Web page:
Tina Turner fans slam Beyoncé, Jay-Z for making ‘mockery’ of late singer’s abuse
Tina Turner’s last photo before her death revealed
Tina Turner said she ‘always had’ a crush on Mick Jagger 1 month before death
Tina Turner’s kids: What to know about the late singer’s 4 children
Tina Turner’s cause of death has been revealed one day after her passing.
The music icon died on May 24 of natural causes, her rep told the Daily Mail Thursday. She was 83 years old.
Turner died at her $76 million mansion in Küsnacht near Zurich, Switzerland.
Her rep previously revealed that she had been battling a “long illness” but did not disclose further details.
“It is with great sadness that we announce the passing of Tina Turner,” the spokesperson said in a statement on Instagram at the time.
“With her music and her boundless passion for life, she enchanted millions of fans around the world and inspired the stars of tomorrow.”
The publicist concluded, “Today we say goodbye to a dear friend who leaves us all her greatest work: her music. All our heartfelt compassion goes out to her family. Tina, we will miss you dearly.”
Although Turner’s death was a shock to stars all over the world, the Queen of Rock ‘n’ Roll’s health issues were not completely out of the blue.
The “Proud Mary” singer admitted just two months before her death that she was in “great danger” to due her battle with kidney disease.
Here's what to know about legendary singer Tina Turner
The “Queen of Rock ‘n’ Roll” died at 83 on Wednesday after a prolific career that spanned decades.
Tina — who was inducted into the Rock ‘n’ Roll Hall of Fame as a solo artist in 2021 — sold more than 100 million records worldwide throughout her career, with songs including the anthemic hit “The Best” and her solo comeback single “What’s Love Got to Do With It.”
- Tina Turner dead at 83: Magic Johnson, Ciara and more react
- Tina Turner beams in final public appearance before death: ‘Keep on rocking!’
- Tina Turner admitted kidney disease put health in ‘great danger’ 2 months before death
She scored her first and only No. 1 on the Billboard Hot 100 chart for the song, which kicked off her 1980s career resurgence.
Tina was 44 at the time, making her the oldest solo female artist to top the Hot 100 chart.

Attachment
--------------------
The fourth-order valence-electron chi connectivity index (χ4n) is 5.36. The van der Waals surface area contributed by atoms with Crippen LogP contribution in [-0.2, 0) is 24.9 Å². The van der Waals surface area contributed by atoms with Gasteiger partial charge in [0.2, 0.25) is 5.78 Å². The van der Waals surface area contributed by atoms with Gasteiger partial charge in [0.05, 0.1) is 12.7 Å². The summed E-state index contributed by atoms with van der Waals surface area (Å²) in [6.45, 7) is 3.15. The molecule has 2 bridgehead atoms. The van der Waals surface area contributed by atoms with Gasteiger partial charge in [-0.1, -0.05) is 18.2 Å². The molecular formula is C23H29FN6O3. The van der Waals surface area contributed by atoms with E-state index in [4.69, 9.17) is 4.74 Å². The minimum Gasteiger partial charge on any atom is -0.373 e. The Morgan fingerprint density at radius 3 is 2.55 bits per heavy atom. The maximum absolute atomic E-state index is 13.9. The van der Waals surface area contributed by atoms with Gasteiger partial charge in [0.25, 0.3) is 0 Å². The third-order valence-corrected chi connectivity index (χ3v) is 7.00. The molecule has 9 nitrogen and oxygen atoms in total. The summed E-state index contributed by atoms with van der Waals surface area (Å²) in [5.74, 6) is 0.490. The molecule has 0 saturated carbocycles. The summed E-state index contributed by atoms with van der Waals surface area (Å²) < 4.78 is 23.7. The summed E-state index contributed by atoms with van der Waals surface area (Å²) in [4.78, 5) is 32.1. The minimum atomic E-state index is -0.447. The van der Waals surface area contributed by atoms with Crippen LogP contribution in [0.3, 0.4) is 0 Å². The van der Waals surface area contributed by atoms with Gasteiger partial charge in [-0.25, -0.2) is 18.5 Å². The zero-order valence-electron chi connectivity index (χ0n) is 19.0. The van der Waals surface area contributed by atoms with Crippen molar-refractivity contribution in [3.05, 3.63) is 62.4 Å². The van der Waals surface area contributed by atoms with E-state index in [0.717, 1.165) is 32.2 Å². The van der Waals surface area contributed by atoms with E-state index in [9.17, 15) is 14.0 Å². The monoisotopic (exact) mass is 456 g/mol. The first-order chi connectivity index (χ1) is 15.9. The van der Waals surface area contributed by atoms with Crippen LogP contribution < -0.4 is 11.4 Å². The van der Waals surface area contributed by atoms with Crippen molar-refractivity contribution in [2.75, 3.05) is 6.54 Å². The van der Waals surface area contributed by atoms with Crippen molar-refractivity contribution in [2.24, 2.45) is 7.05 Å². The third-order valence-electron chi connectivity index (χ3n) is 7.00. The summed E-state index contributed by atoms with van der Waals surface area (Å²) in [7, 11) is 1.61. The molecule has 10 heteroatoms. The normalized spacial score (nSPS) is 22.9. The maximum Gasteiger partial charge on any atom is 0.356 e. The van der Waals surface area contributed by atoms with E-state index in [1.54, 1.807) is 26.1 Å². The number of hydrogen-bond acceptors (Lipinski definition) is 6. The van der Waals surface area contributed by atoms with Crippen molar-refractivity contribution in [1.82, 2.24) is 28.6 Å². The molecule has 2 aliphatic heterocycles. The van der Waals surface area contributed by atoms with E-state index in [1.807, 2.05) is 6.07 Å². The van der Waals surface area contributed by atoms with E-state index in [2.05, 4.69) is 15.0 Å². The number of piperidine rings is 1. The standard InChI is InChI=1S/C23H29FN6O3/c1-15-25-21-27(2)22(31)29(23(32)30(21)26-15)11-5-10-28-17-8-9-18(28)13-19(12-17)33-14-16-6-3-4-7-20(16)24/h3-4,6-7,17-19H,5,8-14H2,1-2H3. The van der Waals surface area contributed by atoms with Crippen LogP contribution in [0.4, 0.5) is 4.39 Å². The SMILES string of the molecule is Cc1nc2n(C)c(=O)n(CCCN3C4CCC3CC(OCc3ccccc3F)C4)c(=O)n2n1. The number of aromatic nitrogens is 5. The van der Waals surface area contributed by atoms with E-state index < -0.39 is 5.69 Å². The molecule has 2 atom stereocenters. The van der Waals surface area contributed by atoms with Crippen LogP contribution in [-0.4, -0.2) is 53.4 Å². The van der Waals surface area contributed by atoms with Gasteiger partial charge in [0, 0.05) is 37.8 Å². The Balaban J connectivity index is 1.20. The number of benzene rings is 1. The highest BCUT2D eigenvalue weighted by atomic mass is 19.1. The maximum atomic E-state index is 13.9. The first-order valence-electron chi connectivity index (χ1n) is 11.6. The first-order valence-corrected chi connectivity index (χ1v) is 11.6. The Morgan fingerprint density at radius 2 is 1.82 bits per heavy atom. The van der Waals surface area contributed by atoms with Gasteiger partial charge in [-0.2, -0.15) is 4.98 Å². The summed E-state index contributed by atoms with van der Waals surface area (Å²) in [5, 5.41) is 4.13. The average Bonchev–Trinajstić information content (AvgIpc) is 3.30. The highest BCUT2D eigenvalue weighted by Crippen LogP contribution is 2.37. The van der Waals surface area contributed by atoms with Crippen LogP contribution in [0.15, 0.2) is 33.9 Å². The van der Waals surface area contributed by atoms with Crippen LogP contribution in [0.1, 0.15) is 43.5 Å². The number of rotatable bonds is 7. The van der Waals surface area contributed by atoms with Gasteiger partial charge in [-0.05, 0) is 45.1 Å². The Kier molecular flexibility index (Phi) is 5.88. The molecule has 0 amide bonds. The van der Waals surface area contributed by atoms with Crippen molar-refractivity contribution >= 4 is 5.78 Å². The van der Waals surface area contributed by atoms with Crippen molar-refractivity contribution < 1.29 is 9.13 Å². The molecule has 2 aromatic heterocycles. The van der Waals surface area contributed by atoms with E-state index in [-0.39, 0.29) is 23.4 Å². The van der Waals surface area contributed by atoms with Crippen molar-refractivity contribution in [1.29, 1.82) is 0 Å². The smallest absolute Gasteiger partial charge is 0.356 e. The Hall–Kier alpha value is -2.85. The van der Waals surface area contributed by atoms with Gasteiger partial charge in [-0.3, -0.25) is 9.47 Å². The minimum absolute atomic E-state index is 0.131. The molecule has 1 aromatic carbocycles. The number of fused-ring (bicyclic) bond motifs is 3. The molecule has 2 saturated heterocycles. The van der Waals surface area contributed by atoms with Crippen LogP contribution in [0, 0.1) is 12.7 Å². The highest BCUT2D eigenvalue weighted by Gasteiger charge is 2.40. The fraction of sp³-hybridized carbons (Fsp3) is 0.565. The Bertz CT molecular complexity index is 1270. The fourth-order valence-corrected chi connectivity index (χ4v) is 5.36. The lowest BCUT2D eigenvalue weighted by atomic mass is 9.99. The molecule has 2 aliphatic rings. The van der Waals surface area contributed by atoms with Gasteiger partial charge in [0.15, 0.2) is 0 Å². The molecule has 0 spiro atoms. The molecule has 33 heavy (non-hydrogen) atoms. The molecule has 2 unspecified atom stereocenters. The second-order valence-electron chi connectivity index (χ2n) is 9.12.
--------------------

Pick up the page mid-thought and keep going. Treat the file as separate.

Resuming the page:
The singer and actress had 12 total Grammy Awards, including eight competitive awards, three Grammy Hall of Fame awards and a Grammy Lifetime Achievement Award.
“My kidneys are victims of my not realising [sic] that my high blood pressure should have been treated with conventional medicine,” she shared on Instagram on March 9.
“I have put myself in great danger by refusing to face the reality that I need daily, lifelong therapy with medication. For far too long I believed that my body was an untouchable and indestructible bastion.”
Two years prior, Turner revealed in a feature-length documentary, titled “Tina,” that she had been dealing with a string of physical and mental health ailments over the years.
For more Page Six you love …
- Listen to our weekly “We Hear” podcast
- Subscribe to our daily newsletter
- Shop our exclusive merch
The “What’s Love Got to Do with It?” singer shared in the doc she had been diagnosed with a form of post-traumatic stress disorder from the domestic abuse she suffered throughout her marriage with her first husband and music partner, Ike Turner.
“I had an abusive life, there’s no other way to tell the story. It’s a reality. It’s a truth. That’s what you’ve got, so you have to accept it,” Tina said at the time.
Celebrity deaths 2023: Actors, singers and stars we lost this year
The “We Don’t Need Another Hero” singer also said she once tried to escape from Ike with a sleeping pill overdose in 1968.
“Tina” also discussed the Grammy winner’s stroke in 2013, three months after her second marriage to Erwin Bach, her battle with intestinal cancer in 2016 and kidney failure in 2017.
Share this article:
Source: Read Full Article